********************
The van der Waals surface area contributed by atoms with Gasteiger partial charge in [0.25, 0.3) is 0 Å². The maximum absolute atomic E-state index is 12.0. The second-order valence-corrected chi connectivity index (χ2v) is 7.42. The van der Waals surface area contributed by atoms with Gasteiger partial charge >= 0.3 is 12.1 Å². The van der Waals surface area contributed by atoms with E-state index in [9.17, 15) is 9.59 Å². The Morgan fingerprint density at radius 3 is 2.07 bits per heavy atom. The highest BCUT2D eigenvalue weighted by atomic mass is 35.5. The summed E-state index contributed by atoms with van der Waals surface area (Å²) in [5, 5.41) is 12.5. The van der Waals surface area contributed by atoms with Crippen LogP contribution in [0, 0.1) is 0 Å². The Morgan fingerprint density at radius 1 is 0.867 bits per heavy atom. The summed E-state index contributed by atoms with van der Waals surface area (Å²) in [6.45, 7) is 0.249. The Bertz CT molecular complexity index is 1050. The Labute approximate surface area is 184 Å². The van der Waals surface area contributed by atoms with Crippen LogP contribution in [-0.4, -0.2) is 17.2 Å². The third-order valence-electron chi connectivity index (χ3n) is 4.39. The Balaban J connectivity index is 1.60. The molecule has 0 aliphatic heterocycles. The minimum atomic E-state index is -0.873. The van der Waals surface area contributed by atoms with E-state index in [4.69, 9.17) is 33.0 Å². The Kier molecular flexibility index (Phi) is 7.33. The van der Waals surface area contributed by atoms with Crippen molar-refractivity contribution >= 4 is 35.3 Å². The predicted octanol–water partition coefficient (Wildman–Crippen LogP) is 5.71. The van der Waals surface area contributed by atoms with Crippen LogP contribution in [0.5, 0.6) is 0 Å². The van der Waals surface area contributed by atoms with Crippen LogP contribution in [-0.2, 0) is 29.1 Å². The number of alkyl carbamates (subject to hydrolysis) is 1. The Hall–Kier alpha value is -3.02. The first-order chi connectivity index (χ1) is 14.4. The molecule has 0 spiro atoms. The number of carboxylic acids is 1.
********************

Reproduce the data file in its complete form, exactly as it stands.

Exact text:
The van der Waals surface area contributed by atoms with Gasteiger partial charge in [0.25, 0.3) is 0 Å². The maximum absolute atomic E-state index is 12.0. The second-order valence-corrected chi connectivity index (χ2v) is 7.42. The van der Waals surface area contributed by atoms with Gasteiger partial charge >= 0.3 is 12.1 Å². The van der Waals surface area contributed by atoms with E-state index in [9.17, 15) is 9.59 Å². The Morgan fingerprint density at radius 3 is 2.07 bits per heavy atom. The highest BCUT2D eigenvalue weighted by atomic mass is 35.5. The summed E-state index contributed by atoms with van der Waals surface area (Å²) in [5, 5.41) is 12.5. The van der Waals surface area contributed by atoms with Crippen LogP contribution in [0, 0.1) is 0 Å². The Morgan fingerprint density at radius 1 is 0.867 bits per heavy atom. The summed E-state index contributed by atoms with van der Waals surface area (Å²) in [6.45, 7) is 0.249. The Bertz CT molecular complexity index is 1050. The Labute approximate surface area is 184 Å². The van der Waals surface area contributed by atoms with Crippen LogP contribution in [-0.4, -0.2) is 17.2 Å². The third-order valence-electron chi connectivity index (χ3n) is 4.39. The Balaban J connectivity index is 1.60. The molecule has 0 aliphatic heterocycles. The minimum atomic E-state index is -0.873. The van der Waals surface area contributed by atoms with E-state index in [4.69, 9.17) is 33.0 Å². The Kier molecular flexibility index (Phi) is 7.33. The van der Waals surface area contributed by atoms with Crippen molar-refractivity contribution >= 4 is 35.3 Å². The predicted octanol–water partition coefficient (Wildman–Crippen LogP) is 5.71. The van der Waals surface area contributed by atoms with Crippen LogP contribution in [0.5, 0.6) is 0 Å². The van der Waals surface area contributed by atoms with Crippen LogP contribution in [-0.2, 0) is 29.1 Å². The number of alkyl carbamates (subject to hydrolysis) is 1. The Hall–Kier alpha value is -3.02. The first-order chi connectivity index (χ1) is 14.4. The molecule has 0 spiro atoms. The number of carboxylic acids is 1.